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    2. I would buy it too! Wonderfully funny.

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    3. And there was me thinking I'd get famous for writing a profound, world-changing novel .....

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    1. At least you can say you were 'kind of' reading the Bible on a Sunday ....!

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  7. Great idea! But, not being a teacher, my inclination is to apply this in other ways. How about a Crime Scene Examination Report...

    'I attended the location and carried out a forensic examination of the area. Disturbance to the area is consistent with a struggle having taken place, and agrees with the statement made by the Injured Party. However, overlaid footwear marks seem to indicate that at least three people passed through the scene subsequent to the incident, prior to the I.P. being rescued and removed from the area. Due to this, all viable forensic evidence has been lost and the examination was negative.'

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    1. I am stumped!! Am I being dense? (No surprises there.)

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    2. Its the Good Samaritan case, from a CSI pov. Needs a little more work.

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  8. Absolutely loved reading this, Fran. Clever you. Each character is so fitting and made me laugh.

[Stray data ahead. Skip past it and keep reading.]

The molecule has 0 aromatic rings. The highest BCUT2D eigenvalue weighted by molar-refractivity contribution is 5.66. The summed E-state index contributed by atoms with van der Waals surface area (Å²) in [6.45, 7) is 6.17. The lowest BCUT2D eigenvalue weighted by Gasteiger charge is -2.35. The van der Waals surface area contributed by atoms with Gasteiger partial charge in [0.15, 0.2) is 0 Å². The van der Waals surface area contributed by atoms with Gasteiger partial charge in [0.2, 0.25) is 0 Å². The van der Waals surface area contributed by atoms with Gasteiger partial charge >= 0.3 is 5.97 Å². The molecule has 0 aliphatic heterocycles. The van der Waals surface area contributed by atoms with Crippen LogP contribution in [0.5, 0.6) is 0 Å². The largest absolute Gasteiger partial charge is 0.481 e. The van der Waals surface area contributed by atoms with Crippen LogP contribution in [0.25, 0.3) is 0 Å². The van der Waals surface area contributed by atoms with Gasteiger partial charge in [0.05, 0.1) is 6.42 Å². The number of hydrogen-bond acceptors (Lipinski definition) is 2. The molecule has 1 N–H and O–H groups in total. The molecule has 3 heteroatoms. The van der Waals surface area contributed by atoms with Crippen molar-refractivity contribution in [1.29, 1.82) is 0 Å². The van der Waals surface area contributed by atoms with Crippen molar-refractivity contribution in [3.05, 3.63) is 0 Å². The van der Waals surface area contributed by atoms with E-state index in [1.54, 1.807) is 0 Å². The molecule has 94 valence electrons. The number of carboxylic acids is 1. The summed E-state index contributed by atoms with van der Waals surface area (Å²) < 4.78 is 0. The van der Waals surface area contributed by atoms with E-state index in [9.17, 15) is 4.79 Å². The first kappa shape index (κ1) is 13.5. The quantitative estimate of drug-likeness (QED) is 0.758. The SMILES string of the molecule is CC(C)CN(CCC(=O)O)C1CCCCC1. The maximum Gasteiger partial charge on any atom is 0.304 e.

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    1. Thank you! I'm glad you enjoyed it.

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  9. Brilliant, Fran. I think I might have to steal this idea for my Bible blog... (but I'll give you full credit!).

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    1. I think I will try to sell these as a book proposal, Veronica, having been spurred on by people's comments, so let me know first if you want to use the idea, just in case I've had any acceptances. If there's no interest, you can steal away!!

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    2. And are you really in Coventry as your Facebook page says? So near me in Leamington!

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  10. ENGLISH REPORT: Fran has a vivid imagination, and she shows great insight when it comes to character development and imagination. It is wonderful to have a pupil who can make us all laugh so readily, and I am writing to the government to suggest a GCSE in humour, as I think Fran would easily achieve an A* in this subject.

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    1. Ha ha! Please send me a copy of the letter - and the government's reply!